From writer/director Liz W. Garcia, The Lifeguard tells the story of Leigh (Kristen Bell), who flees to her suburban hometown when her career and love life both come crashing down. Once there, she moves into her old room with her parents, hangs out with old friends, and reclaims her former job as a condo-complex lifeguard, without ever thinking about the affect her actions will have on those closest to her.
At the film’s press day, actress Mamie Gummer (who plays one of Leigh’s hometown best friends) spoke to Collider for this exclusive interview about why she wanted to be a part of this film, how she related to her character, what made Liz Garcia such a great first-time feature director, how effortless it was to work with Kristen Bell, that she’d like to keep exploring comedy, and how much she’s enjoyed her time on The Good Wife. Check out what she had to say after the jump.
MAMIE GUMMER: I was sent the script, and I really loved it and wanted to be in it. I was very happy to discover that (writer/director) Liz [Garcia] also wanted me to be in it. We agreed on that point. And everything else just came very easily. It flowed pretty breezily. I felt that the story, the landscape and that character was something that I could relate to. Growing up in New England and having a similar adolescence and upbringing, I felt like I could honestly help to tell that story. And I was just really grateful to Liz for writing it, taking the initiative, and stepping up as a female director, helming it and making it happen.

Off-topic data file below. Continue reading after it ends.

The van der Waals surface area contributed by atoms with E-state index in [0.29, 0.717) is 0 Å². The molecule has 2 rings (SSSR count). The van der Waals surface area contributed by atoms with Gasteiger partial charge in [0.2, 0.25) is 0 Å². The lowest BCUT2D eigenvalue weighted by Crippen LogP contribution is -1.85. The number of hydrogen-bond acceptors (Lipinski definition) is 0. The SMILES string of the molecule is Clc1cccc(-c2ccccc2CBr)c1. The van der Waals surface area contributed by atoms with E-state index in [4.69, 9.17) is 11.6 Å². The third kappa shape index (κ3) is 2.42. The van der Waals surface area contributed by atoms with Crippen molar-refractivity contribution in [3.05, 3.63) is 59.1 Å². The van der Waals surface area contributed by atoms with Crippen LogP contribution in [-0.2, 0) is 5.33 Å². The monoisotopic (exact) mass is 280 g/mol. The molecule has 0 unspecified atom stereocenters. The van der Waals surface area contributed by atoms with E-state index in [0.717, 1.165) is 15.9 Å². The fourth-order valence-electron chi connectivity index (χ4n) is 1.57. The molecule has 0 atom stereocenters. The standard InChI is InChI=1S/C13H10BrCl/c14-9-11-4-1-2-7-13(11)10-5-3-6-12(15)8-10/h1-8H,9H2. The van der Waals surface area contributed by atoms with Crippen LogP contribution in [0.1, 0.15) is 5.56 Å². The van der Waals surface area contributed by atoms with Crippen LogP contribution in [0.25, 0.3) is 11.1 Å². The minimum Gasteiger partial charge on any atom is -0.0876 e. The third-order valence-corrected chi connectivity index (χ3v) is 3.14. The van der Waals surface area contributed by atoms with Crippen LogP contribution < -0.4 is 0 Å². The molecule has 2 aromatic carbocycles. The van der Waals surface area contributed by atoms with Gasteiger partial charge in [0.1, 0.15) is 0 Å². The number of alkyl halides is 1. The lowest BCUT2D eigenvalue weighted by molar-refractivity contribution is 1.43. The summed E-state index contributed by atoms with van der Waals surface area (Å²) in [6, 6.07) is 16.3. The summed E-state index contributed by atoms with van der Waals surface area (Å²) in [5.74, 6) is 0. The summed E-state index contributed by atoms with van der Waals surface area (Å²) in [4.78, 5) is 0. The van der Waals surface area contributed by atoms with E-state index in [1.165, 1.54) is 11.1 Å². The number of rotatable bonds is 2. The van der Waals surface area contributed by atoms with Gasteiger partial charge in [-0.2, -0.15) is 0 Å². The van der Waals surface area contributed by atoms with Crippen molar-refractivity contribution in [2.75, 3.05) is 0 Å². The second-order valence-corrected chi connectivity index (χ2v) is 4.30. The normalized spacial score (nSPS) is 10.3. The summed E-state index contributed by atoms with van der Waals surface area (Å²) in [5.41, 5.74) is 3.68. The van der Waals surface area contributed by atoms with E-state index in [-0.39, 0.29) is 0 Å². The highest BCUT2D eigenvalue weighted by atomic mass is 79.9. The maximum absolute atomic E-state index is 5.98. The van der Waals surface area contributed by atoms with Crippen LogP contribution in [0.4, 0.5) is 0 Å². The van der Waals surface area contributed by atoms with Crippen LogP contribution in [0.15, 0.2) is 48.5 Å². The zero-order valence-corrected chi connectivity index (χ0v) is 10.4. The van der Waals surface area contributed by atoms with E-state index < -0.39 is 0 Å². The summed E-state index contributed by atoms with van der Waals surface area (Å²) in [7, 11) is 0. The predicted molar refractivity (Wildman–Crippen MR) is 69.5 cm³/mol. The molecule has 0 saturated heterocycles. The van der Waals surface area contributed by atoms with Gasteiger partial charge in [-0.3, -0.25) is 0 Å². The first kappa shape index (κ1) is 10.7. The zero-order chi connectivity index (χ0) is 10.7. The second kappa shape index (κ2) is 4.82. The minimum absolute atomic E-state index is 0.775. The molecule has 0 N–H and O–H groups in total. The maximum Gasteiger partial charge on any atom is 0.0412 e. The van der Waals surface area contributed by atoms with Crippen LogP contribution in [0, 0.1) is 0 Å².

Is this a character that you found yourself easily relating to and identifying with, or did you have to figure her out a little bit?
GUMMER: A bit of both. When you meet her in the movie, she’s at loose ends, but she’s more rigid. Her life is routinized and regulated, in a very comforting way that I am wholly unfamiliar with. She’s a suburban woman with a steady job, and that’s the opposite of being an actor. She’s at odds in her relationship and her marriage. That’s what we see of her, and I think many people have experienced that.
What was it that sold you on Liz Garcia, as a first-time director?
GUMMER: She just seemed wholly and completely capable. It was a great way to spend a summer. I love the energy of an independent film set. No one is there for the money. Everyone is there ‘cause they really want to be there. It makes all the difference in the world. It’s without ego and agenda, other than just wanting to fulfill a creative dream. And it was pretty dreamy.
Is it important to you to do films like this and remind yourself why you love acting?
GUMMER: Yeah, definitely! I don’t think I’m ever really going to run the risk of disappearing into a Marvel franchise. I just don’t know how I would fit into a catsuit. So, I take other jobs to subsidize this kind of thing and make this possible.
This character really seems like somebody who is very together, at least on the surface, but she’s also unraveling a bit herself. How did you see Mel at the beginning of the film, compared to who she is at the end of her journey?